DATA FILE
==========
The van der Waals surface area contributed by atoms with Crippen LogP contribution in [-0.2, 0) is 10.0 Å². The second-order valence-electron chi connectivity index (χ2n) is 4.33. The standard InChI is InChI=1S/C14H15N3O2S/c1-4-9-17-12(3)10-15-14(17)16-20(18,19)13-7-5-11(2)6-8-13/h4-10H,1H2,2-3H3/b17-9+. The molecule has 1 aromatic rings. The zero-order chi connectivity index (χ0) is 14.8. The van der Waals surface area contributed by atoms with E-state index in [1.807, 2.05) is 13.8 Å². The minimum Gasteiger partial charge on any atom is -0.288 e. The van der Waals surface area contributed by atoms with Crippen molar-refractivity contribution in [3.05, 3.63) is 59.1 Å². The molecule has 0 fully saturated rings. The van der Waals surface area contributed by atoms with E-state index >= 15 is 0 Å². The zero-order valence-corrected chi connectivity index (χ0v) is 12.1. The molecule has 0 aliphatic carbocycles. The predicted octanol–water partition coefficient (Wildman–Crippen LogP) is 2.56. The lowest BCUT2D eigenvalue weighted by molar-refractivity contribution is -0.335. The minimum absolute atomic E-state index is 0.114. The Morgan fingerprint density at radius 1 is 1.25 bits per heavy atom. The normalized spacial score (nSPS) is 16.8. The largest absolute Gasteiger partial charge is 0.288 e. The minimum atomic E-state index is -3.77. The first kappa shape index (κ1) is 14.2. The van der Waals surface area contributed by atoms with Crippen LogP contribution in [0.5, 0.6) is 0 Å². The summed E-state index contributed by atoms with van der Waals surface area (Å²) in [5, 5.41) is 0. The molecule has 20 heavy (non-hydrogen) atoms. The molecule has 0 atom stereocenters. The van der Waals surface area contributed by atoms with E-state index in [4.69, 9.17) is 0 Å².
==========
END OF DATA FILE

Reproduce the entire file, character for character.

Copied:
The van der Waals surface area contributed by atoms with Crippen LogP contribution in [-0.2, 0) is 10.0 Å². The second-order valence-electron chi connectivity index (χ2n) is 4.33. The standard InChI is InChI=1S/C14H15N3O2S/c1-4-9-17-12(3)10-15-14(17)16-20(18,19)13-7-5-11(2)6-8-13/h4-10H,1H2,2-3H3/b17-9+. The molecule has 1 aromatic rings. The zero-order chi connectivity index (χ0) is 14.8. The van der Waals surface area contributed by atoms with E-state index in [1.807, 2.05) is 13.8 Å². The minimum Gasteiger partial charge on any atom is -0.288 e. The van der Waals surface area contributed by atoms with Crippen molar-refractivity contribution in [3.05, 3.63) is 59.1 Å². The molecule has 0 fully saturated rings. The van der Waals surface area contributed by atoms with E-state index >= 15 is 0 Å². The zero-order valence-corrected chi connectivity index (χ0v) is 12.1. The molecule has 0 aliphatic carbocycles. The predicted octanol–water partition coefficient (Wildman–Crippen LogP) is 2.56. The lowest BCUT2D eigenvalue weighted by molar-refractivity contribution is -0.335. The minimum absolute atomic E-state index is 0.114. The Morgan fingerprint density at radius 1 is 1.25 bits per heavy atom. The normalized spacial score (nSPS) is 16.8. The largest absolute Gasteiger partial charge is 0.288 e. The minimum atomic E-state index is -3.77. The first kappa shape index (κ1) is 14.2. The van der Waals surface area contributed by atoms with Crippen LogP contribution in [0.5, 0.6) is 0 Å². The summed E-state index contributed by atoms with van der Waals surface area (Å²) in [5, 5.41) is 0. The molecule has 20 heavy (non-hydrogen) atoms. The molecule has 0 atom stereocenters. The van der Waals surface area contributed by atoms with E-state index in [4.69, 9.17) is 0 Å².